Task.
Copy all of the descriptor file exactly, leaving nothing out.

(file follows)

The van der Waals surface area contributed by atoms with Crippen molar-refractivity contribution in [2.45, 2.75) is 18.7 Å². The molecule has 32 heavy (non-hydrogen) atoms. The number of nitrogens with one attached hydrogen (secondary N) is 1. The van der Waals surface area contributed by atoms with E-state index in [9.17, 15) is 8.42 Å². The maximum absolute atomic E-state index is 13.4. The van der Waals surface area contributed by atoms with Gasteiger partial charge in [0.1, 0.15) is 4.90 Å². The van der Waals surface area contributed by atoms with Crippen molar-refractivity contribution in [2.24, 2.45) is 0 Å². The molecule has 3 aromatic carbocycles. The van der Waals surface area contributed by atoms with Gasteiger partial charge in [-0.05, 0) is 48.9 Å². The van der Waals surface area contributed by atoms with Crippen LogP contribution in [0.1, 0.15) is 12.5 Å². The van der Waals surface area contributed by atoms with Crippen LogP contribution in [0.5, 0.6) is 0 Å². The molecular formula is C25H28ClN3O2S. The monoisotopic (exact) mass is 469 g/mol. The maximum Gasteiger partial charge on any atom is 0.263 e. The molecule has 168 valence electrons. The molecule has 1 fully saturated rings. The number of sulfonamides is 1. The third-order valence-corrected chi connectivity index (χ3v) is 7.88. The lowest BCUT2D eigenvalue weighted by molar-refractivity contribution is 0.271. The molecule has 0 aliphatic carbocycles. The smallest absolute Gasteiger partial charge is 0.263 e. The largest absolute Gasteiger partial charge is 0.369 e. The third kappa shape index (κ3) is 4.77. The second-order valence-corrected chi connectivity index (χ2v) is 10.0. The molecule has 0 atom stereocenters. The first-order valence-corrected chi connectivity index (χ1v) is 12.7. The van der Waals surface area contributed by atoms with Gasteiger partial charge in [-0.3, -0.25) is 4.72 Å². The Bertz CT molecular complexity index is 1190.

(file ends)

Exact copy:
The van der Waals surface area contributed by atoms with Crippen molar-refractivity contribution in [2.45, 2.75) is 18.7 Å². The molecule has 32 heavy (non-hydrogen) atoms. The number of nitrogens with one attached hydrogen (secondary N) is 1. The van der Waals surface area contributed by atoms with E-state index in [9.17, 15) is 8.42 Å². The maximum absolute atomic E-state index is 13.4. The van der Waals surface area contributed by atoms with Gasteiger partial charge in [0.1, 0.15) is 4.90 Å². The van der Waals surface area contributed by atoms with Crippen molar-refractivity contribution in [2.24, 2.45) is 0 Å². The molecule has 3 aromatic carbocycles. The van der Waals surface area contributed by atoms with Gasteiger partial charge in [-0.05, 0) is 48.9 Å². The van der Waals surface area contributed by atoms with Crippen LogP contribution in [0.1, 0.15) is 12.5 Å². The van der Waals surface area contributed by atoms with Crippen LogP contribution in [0.5, 0.6) is 0 Å². The molecular formula is C25H28ClN3O2S. The monoisotopic (exact) mass is 469 g/mol. The maximum Gasteiger partial charge on any atom is 0.263 e. The molecule has 168 valence electrons. The molecule has 1 fully saturated rings. The number of sulfonamides is 1. The third-order valence-corrected chi connectivity index (χ3v) is 7.88. The lowest BCUT2D eigenvalue weighted by molar-refractivity contribution is 0.271. The molecule has 0 aliphatic carbocycles. The smallest absolute Gasteiger partial charge is 0.263 e. The largest absolute Gasteiger partial charge is 0.369 e. The third kappa shape index (κ3) is 4.77. The second-order valence-corrected chi connectivity index (χ2v) is 10.0. The molecule has 0 atom stereocenters. The first-order valence-corrected chi connectivity index (χ1v) is 12.7. The van der Waals surface area contributed by atoms with Gasteiger partial charge in [-0.3, -0.25) is 4.72 Å². The Bertz CT molecular complexity index is 1190.